Needless to say, the group is against the European Union, because it “opposes any new abandonment of national sovereignty on the pretext of the ‘rights’ of investors and merchants”. It clings to the notion that we should defend existing nation-states against encroachments by the nasty EU. Similarly, what is missing from Attac’s platform (as from that of most other European socialist groups) is a vision of a united, strong European working class movement that could build its own, social, Europe.
Instead, Attac limits itself to lobbying and does not actively engage in politics. In the French presidential and parliamentary elections in 2003 it did not call for a vote for any of the candidates or parties. This shows just how fragile and impotent the organisation actually is. Because so many political parties are involved, it would blow the organisation apart if Attac officially called for a vote for any of them. This is of course not serious politics and does not make for a stable group that can give a lead. Now that the LCR and LO have announced that they are going to stand together in the 2004 European and regional elections, in opposition to the PCF and Socialist Party, the contradictions within Attac will be increased further.
The trade unions assert another kind of pressure on Attac - for example, in the discussion around the setting up of long overdue international networks that could take decisive action. Pierre Khalfa, official representative of Attac France (and a member of the LCR), stated in an ESF assembly meeting in April that there were “some organisations involved in the ESF process that do not want to be part of the social movements” and are therefore against the building of networks. Apparently, those organisations want to come to the ESF and sponsor it, but they do not want to build effective European-wide organisations that could strengthen our forces. Later, it was admitted that the comrade was referring to “a number of trade unions”, which have remained unnamed.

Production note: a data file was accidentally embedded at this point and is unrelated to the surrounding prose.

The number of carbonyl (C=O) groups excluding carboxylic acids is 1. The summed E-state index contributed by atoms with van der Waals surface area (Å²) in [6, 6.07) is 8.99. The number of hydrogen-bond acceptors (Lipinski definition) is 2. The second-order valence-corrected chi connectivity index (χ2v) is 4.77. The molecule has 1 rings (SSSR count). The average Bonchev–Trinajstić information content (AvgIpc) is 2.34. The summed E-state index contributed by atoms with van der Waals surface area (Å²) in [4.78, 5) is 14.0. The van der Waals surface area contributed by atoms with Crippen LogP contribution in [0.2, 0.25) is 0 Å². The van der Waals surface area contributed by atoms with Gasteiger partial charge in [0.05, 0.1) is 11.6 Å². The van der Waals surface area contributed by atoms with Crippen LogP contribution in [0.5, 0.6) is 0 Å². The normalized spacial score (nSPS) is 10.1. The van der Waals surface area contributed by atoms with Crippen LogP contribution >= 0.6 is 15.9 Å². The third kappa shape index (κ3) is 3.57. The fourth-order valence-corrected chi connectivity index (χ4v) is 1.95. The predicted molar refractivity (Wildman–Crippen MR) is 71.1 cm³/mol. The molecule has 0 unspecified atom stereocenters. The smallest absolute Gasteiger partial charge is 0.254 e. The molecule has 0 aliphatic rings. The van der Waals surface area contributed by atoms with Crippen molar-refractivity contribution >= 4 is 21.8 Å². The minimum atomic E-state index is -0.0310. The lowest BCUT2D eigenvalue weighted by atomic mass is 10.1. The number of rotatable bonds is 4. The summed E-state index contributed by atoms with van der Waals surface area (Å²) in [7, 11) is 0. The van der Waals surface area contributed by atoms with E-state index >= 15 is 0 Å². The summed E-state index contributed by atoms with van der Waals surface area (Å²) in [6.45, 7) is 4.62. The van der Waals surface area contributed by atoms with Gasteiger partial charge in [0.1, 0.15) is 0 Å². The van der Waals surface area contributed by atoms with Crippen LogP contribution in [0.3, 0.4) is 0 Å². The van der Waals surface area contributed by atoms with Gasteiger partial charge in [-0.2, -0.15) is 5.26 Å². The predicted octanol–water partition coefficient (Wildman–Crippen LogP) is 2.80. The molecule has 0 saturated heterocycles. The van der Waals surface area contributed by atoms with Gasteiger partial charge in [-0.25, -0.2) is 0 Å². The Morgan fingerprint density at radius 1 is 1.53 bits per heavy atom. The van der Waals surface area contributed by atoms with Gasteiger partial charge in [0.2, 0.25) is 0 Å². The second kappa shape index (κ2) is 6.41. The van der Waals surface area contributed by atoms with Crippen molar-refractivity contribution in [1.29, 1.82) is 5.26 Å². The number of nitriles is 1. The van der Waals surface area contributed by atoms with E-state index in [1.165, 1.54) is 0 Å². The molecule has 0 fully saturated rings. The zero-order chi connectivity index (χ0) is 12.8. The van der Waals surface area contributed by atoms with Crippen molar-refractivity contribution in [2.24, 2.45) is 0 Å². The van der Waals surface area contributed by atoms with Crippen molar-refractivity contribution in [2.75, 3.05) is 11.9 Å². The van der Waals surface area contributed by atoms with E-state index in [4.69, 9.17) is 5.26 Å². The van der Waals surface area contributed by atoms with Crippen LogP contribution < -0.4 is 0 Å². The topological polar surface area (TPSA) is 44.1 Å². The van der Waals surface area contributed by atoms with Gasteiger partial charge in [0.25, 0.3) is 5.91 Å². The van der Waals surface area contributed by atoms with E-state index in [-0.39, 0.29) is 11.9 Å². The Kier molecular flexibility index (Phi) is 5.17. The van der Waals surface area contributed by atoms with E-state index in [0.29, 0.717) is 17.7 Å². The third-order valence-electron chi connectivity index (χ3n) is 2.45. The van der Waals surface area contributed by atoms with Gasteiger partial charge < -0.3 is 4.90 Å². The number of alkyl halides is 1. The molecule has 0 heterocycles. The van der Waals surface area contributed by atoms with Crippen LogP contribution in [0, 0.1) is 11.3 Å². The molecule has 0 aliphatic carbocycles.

More likely, a number of trade union bureaucrats seem to be able to exercise a certain amount of pressure on the committee. The PCF in particular has very close links with the largest French trade union centre, the CGT. The CGT bureaucrats back the parties of the ‘pluralist left’ and hope that the next SP-PCF administration will be more open to their pressure. They are not interested in building a strong, European-wide movement from below that could take united political action against the various national governments.
It must be said that the two most prominent members of the French mobilising committee, Pierre Khalfa and Sophie Zafari, have rather different politics from the majority of their fellow members of Attac on the committee. Although comrade Zafari is officially a representative of the CGT, she, like comrade Khalfa, is a member of the LCR. To what extent their politics have been compromised by having to front for the Attac-dominated mobilising committee is another question.